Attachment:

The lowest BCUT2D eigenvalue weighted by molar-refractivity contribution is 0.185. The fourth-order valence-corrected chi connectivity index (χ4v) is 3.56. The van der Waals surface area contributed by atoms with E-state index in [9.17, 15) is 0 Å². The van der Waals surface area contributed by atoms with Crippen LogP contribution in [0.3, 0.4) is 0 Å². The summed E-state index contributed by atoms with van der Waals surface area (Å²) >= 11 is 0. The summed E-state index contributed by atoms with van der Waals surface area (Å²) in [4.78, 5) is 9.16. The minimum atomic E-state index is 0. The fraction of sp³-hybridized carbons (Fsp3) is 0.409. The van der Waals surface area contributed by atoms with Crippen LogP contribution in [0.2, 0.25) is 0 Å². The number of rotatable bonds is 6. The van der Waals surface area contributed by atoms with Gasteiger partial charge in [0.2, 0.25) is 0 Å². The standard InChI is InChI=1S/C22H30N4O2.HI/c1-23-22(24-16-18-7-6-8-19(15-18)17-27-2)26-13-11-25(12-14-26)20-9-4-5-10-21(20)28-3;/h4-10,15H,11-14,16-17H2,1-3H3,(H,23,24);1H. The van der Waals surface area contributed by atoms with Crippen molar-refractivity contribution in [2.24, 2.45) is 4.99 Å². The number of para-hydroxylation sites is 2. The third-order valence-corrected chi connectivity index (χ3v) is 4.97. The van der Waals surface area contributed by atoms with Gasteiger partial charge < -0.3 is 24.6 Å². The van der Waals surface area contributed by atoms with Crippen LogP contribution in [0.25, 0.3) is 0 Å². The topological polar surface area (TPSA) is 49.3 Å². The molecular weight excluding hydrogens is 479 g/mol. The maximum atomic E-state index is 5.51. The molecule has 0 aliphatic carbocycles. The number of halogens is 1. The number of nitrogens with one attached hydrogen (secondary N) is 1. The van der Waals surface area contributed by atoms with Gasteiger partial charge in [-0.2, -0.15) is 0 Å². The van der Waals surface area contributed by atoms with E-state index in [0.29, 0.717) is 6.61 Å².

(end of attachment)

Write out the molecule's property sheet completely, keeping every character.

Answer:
The lowest BCUT2D eigenvalue weighted by molar-refractivity contribution is 0.185. The fourth-order valence-corrected chi connectivity index (χ4v) is 3.56. The van der Waals surface area contributed by atoms with E-state index in [9.17, 15) is 0 Å². The van der Waals surface area contributed by atoms with Crippen LogP contribution in [0.3, 0.4) is 0 Å². The summed E-state index contributed by atoms with van der Waals surface area (Å²) >= 11 is 0. The summed E-state index contributed by atoms with van der Waals surface area (Å²) in [4.78, 5) is 9.16. The minimum atomic E-state index is 0. The fraction of sp³-hybridized carbons (Fsp3) is 0.409. The van der Waals surface area contributed by atoms with Crippen LogP contribution in [0.2, 0.25) is 0 Å². The number of rotatable bonds is 6. The van der Waals surface area contributed by atoms with Gasteiger partial charge in [0.2, 0.25) is 0 Å². The standard InChI is InChI=1S/C22H30N4O2.HI/c1-23-22(24-16-18-7-6-8-19(15-18)17-27-2)26-13-11-25(12-14-26)20-9-4-5-10-21(20)28-3;/h4-10,15H,11-14,16-17H2,1-3H3,(H,23,24);1H. The van der Waals surface area contributed by atoms with Crippen molar-refractivity contribution in [2.24, 2.45) is 4.99 Å². The number of para-hydroxylation sites is 2. The third-order valence-corrected chi connectivity index (χ3v) is 4.97. The van der Waals surface area contributed by atoms with Gasteiger partial charge < -0.3 is 24.6 Å². The van der Waals surface area contributed by atoms with Crippen LogP contribution in [0.25, 0.3) is 0 Å². The topological polar surface area (TPSA) is 49.3 Å². The molecular weight excluding hydrogens is 479 g/mol. The maximum atomic E-state index is 5.51. The molecule has 0 aliphatic carbocycles. The number of halogens is 1. The number of nitrogens with one attached hydrogen (secondary N) is 1. The van der Waals surface area contributed by atoms with Gasteiger partial charge in [-0.2, -0.15) is 0 Å². The van der Waals surface area contributed by atoms with E-state index in [0.29, 0.717) is 6.61 Å².